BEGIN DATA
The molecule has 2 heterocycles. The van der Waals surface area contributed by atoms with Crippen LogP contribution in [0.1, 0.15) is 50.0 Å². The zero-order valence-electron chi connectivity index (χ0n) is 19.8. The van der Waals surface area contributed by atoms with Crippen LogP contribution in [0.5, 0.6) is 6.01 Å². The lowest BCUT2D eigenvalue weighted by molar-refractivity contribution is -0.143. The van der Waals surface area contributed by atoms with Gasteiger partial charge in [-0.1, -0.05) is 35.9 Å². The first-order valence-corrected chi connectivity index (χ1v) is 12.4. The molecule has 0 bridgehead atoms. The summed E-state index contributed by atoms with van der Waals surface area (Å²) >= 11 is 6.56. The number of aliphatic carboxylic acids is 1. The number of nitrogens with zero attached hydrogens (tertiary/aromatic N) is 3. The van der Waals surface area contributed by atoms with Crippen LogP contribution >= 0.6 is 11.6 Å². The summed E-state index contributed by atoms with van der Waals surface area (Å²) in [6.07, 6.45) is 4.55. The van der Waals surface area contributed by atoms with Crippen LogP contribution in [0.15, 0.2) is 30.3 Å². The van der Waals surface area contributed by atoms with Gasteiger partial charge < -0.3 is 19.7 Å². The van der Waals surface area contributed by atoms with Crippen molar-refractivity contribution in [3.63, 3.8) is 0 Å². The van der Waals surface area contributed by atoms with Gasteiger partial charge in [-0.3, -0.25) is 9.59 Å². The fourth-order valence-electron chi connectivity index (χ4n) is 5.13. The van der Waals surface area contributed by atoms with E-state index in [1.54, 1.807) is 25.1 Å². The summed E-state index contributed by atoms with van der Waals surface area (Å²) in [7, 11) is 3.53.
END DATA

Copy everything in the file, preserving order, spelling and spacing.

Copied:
The molecule has 2 heterocycles. The van der Waals surface area contributed by atoms with Crippen LogP contribution in [0.1, 0.15) is 50.0 Å². The zero-order valence-electron chi connectivity index (χ0n) is 19.8. The van der Waals surface area contributed by atoms with Crippen LogP contribution in [0.5, 0.6) is 6.01 Å². The lowest BCUT2D eigenvalue weighted by molar-refractivity contribution is -0.143. The van der Waals surface area contributed by atoms with Gasteiger partial charge in [-0.1, -0.05) is 35.9 Å². The first-order valence-corrected chi connectivity index (χ1v) is 12.4. The molecule has 0 bridgehead atoms. The summed E-state index contributed by atoms with van der Waals surface area (Å²) >= 11 is 6.56. The number of aliphatic carboxylic acids is 1. The number of nitrogens with zero attached hydrogens (tertiary/aromatic N) is 3. The van der Waals surface area contributed by atoms with Crippen LogP contribution >= 0.6 is 11.6 Å². The summed E-state index contributed by atoms with van der Waals surface area (Å²) in [6.07, 6.45) is 4.55. The van der Waals surface area contributed by atoms with Crippen LogP contribution in [0.15, 0.2) is 30.3 Å². The van der Waals surface area contributed by atoms with Gasteiger partial charge < -0.3 is 19.7 Å². The van der Waals surface area contributed by atoms with Crippen molar-refractivity contribution in [3.63, 3.8) is 0 Å². The van der Waals surface area contributed by atoms with Gasteiger partial charge in [-0.3, -0.25) is 9.59 Å². The fourth-order valence-electron chi connectivity index (χ4n) is 5.13. The van der Waals surface area contributed by atoms with E-state index in [1.54, 1.807) is 25.1 Å². The summed E-state index contributed by atoms with van der Waals surface area (Å²) in [7, 11) is 3.53.